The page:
Severide also has a bone to pick with Riddle because he's the man who demoted him in the first place. He wasn't happy to lose command of squad or take a leadership course. But he did it. It may not have worked out for him in the love department but he did pass the class. That doesn't seem to matter to Riddle though. In that moment, it is exposed that he has a personal vendetta against this house. No matter how far the leaders go to prove that they are capable of effectively doing this job, Riddle still doesn't respect the way they carry themselves at work. He takes it seriously but he also wants the emotional aspect taken out of it completely. This is a place of business. This isn't a place that forms a makeshift family. The firefighters can't form emotional attachments because that will only get in the way of doing the job. Because Severide supports everything that Boden is doing right now, he doesn't get command of Squad back. It's unfair. But it's still the kind of power Riddle can wield.

So much of this happens because Boden and Riddle disagree over how to run a firehouse. Boden wants his firefighters and paramedics to voice their opinions. He wants to be seen as a part of the neighborhood that surrounds the building. He sees the house as part of the community and not just a service people need in their time of need. 51 wants to be there to support people long after the emergency ends. When a fire disrupts a wedding, the firehouse is more than happy to host the ceremony. It's something that infuriates Riddle. This is not something these people should be doing. And yet, it's still the good thing to do. That's what makes Riddle nothing more than a villain. He wants to stand in the way of two people's happiness. Only a monster could do that. The show isn't subtle about it either. It's a more complex issue with other characters - Chili not believing in marriage, Patterson trying to publicize the event in order to get good press but by alienating the rest of the house, etc. But as far as creating an interesting ongoing story of conflict, it doesn't quite work because the narrative is still so one-sided.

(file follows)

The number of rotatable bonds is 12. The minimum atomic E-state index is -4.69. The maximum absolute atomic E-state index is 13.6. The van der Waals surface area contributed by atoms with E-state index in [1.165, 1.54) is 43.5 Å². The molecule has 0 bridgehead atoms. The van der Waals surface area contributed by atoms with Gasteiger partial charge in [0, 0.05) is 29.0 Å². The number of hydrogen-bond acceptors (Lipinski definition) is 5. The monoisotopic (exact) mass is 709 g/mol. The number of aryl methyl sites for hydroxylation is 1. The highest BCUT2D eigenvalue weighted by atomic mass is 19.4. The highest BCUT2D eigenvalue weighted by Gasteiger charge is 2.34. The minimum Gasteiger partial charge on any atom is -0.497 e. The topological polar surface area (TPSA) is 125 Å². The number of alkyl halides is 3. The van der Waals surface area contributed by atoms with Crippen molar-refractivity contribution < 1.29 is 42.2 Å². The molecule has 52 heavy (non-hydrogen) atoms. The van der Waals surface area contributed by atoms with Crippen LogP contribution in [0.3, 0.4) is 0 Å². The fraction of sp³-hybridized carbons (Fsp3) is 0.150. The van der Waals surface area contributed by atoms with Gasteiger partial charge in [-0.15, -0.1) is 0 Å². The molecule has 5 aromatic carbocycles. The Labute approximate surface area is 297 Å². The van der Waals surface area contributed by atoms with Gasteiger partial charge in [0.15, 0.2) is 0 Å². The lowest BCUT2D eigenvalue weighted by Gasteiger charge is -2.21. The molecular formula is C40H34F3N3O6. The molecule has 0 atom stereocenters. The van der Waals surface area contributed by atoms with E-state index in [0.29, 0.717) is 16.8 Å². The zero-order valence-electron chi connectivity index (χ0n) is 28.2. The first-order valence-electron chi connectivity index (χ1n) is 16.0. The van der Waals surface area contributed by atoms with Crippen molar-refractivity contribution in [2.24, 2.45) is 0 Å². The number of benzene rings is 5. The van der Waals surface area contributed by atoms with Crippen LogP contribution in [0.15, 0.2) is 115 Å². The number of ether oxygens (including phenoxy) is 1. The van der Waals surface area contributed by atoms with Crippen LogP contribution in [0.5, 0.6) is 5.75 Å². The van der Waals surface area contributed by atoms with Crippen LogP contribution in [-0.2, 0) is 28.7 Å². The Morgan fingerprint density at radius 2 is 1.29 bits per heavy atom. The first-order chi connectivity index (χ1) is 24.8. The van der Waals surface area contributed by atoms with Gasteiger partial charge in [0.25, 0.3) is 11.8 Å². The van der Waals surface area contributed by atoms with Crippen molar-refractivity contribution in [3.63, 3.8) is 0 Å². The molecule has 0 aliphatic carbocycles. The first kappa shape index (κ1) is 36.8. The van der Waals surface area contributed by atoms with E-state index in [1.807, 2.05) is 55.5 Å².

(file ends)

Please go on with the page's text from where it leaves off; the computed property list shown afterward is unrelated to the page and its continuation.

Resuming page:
Some more thoughts:
  • "Regarding This Wedding" was written by Michael A. O'Shea and directed by Joe Chappelle.
  • It's slightly weird that the ongoing arson investigation is able to take the week off - especially because of Boden's public accusation of the real estate developer. But it also couldn't have been in this episode because it would have made the overall plot of the hour too chaotic.
  • The show has been pushing Jimmy and Chili really hard. It's the one thing really defining both characters at the moment. As such, it's not exactly a relationship that one can truly invest in yet. The show still has to tell the audience who these people are.
  • Also, is Jimmy-Chili too much of a retread of Casey-Gaby? It's the firefighter excellent at the job and the lead paramedic. The parallels are there. Now the show just needs to distinguish the two relationships more - if Jimmy-Chili is something meant to be taken seriously this season.
  • The fire at the wedding really is the only call with true significance during this episode. It happens early and has plenty of complications throughout the hour. The calls with the overweight man who passed out during sex and the collapsed bleachers felt suspenseful for a few moments and then just went away.
  • The entire house being affected by the death of a fellow firefighter who had just retired would have been more important if the audience had any clue who this man actually was. Instead, he was just an abstract symbol to the various themes of the hour.